You are now entering Ad Space, a realm of commercials, brought before us so we might examine how they work, and discuss why we both love and hate them so. So it is written …
2010 motion picture, Machete
The Promotion: (WARNING: NOT SAFE FOR WORK)
We filmed a lot of cool stuff; now we just gotta make a movie out of it.
This ad isn’t like any others I’ve covered. Oh, I’ve covered movie trailers before, but the difference is, when this trailer was made, there was no movie for it to promote.
You see, during the long, long ago age known as 2007, there was a movie called Grindhouse. Written and directed by Robert Rodriguez and Quentin Tarantino, it was a pastiche of 1970’s exploitation flicks. It mimicked the plot and style of those old films (albeit on a much higher budget), and even threw in the occasional bit of scratched or damaged film, like you’d get in the old days.
As part of this retro-homage, it was created as a double feature, containing two full length movies (Planet Terror and Death Proof) as well as several film trailers to be shown between them. And obviously, to maintain the tone of the whole experience, they had to create trailers that fit with the grindhouse pastiche … trailers for movies that didn’t exist, like Don’t or Werewolf Women of the SS (featuring Nicholas Cage as Fu Manchu) or … Machete.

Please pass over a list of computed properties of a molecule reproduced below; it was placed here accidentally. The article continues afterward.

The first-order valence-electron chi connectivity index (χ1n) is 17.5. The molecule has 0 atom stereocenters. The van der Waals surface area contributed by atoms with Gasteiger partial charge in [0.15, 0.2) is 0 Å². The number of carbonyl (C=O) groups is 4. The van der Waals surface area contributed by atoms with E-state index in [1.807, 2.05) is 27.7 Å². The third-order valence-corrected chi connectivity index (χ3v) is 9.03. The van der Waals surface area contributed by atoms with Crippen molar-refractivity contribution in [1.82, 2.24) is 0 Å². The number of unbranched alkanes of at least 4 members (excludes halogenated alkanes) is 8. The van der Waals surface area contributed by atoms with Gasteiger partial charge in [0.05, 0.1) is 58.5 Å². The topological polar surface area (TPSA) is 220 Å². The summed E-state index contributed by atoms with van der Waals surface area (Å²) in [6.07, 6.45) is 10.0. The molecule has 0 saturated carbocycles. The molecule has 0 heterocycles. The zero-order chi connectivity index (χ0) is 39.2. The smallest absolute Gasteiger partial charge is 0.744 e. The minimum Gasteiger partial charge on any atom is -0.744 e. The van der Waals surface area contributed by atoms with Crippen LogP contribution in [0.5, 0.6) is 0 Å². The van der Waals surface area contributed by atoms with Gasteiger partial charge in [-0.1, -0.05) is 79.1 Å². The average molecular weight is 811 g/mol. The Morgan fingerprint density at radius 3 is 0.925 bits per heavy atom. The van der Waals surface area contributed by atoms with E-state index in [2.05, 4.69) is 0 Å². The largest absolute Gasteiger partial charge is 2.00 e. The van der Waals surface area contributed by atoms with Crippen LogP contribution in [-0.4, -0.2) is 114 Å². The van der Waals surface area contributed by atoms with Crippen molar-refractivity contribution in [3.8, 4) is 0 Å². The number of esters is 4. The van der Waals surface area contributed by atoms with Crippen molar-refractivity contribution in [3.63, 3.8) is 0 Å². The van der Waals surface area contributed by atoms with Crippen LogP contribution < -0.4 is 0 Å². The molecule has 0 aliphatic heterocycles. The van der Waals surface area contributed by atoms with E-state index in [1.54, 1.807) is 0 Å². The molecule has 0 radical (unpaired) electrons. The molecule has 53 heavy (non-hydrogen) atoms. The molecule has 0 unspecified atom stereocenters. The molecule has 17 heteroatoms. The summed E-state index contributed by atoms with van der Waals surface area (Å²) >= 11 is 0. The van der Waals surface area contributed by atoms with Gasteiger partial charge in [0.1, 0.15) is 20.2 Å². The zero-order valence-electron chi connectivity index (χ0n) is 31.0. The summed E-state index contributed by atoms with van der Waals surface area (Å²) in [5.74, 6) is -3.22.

There must be something exhilarating about being able to film a movie trailer, not cobble one together from existing footage. Trailers, by their nature, try to entice you in by showing all of the coolest shots, all of the funniest one-liners, and all of the most outrageous incidents. To make a two-minute short that’s nothing but the cool shots, funny one-liners, and outrageous incidents you’d put in a feature presentation: sounds like a lot of fun.
But this wasn’t just a bit of fun for Robert Rodriguez. They had actually written a full-length screenplay for Machete back in the 90’s, always intending Danny Trejo to be the star, but the project had never gone anywhere. So when it came time to make a fake trailer for Grindhouse, why not use that script as inspiration?
Well, apparently, that was what it took to set the gears in motion. Whether it was because of how positively people reacted to the trailer, because Rodriguez had finally gotten a cast together, or because, hey, some of the more elaborate shots have already been filmed, the job’s practically done already: I don’t know. But within three years, they turned this trailer for fake-movie Machete into an actual, genuine Machete movie shown in theaters across the globe.
And hard as this is to believe, I can assure you: it is every bit as gonzo as this no-longer-fake-trailer makes it out to be.